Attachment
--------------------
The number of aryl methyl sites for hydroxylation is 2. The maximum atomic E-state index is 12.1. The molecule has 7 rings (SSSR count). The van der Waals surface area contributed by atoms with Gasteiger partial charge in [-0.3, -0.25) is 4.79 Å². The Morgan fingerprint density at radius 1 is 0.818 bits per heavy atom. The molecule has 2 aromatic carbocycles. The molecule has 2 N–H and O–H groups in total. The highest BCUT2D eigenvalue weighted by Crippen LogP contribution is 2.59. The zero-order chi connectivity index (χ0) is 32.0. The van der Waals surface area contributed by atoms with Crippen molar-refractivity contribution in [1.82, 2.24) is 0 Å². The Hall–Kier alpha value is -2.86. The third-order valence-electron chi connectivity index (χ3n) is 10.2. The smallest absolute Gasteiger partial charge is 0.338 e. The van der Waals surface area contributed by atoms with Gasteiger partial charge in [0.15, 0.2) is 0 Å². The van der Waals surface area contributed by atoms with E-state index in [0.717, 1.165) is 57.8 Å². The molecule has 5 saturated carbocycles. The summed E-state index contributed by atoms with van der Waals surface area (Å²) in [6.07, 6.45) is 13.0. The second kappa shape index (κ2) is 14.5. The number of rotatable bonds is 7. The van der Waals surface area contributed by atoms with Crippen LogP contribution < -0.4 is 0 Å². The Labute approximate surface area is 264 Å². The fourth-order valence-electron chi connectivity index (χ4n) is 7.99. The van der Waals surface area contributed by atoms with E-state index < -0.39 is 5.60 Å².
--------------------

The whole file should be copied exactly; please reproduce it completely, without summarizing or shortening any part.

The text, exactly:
The number of aryl methyl sites for hydroxylation is 2. The maximum atomic E-state index is 12.1. The molecule has 7 rings (SSSR count). The van der Waals surface area contributed by atoms with Gasteiger partial charge in [-0.3, -0.25) is 4.79 Å². The Morgan fingerprint density at radius 1 is 0.818 bits per heavy atom. The molecule has 2 aromatic carbocycles. The molecule has 2 N–H and O–H groups in total. The highest BCUT2D eigenvalue weighted by Crippen LogP contribution is 2.59. The zero-order chi connectivity index (χ0) is 32.0. The van der Waals surface area contributed by atoms with Crippen molar-refractivity contribution in [1.82, 2.24) is 0 Å². The Hall–Kier alpha value is -2.86. The third-order valence-electron chi connectivity index (χ3n) is 10.2. The smallest absolute Gasteiger partial charge is 0.338 e. The van der Waals surface area contributed by atoms with Gasteiger partial charge in [0.15, 0.2) is 0 Å². The van der Waals surface area contributed by atoms with E-state index in [0.717, 1.165) is 57.8 Å². The molecule has 5 saturated carbocycles. The summed E-state index contributed by atoms with van der Waals surface area (Å²) in [6.07, 6.45) is 13.0. The second kappa shape index (κ2) is 14.5. The number of rotatable bonds is 7. The van der Waals surface area contributed by atoms with Crippen LogP contribution < -0.4 is 0 Å². The Labute approximate surface area is 264 Å². The fourth-order valence-electron chi connectivity index (χ4n) is 7.99. The van der Waals surface area contributed by atoms with E-state index < -0.39 is 5.60 Å².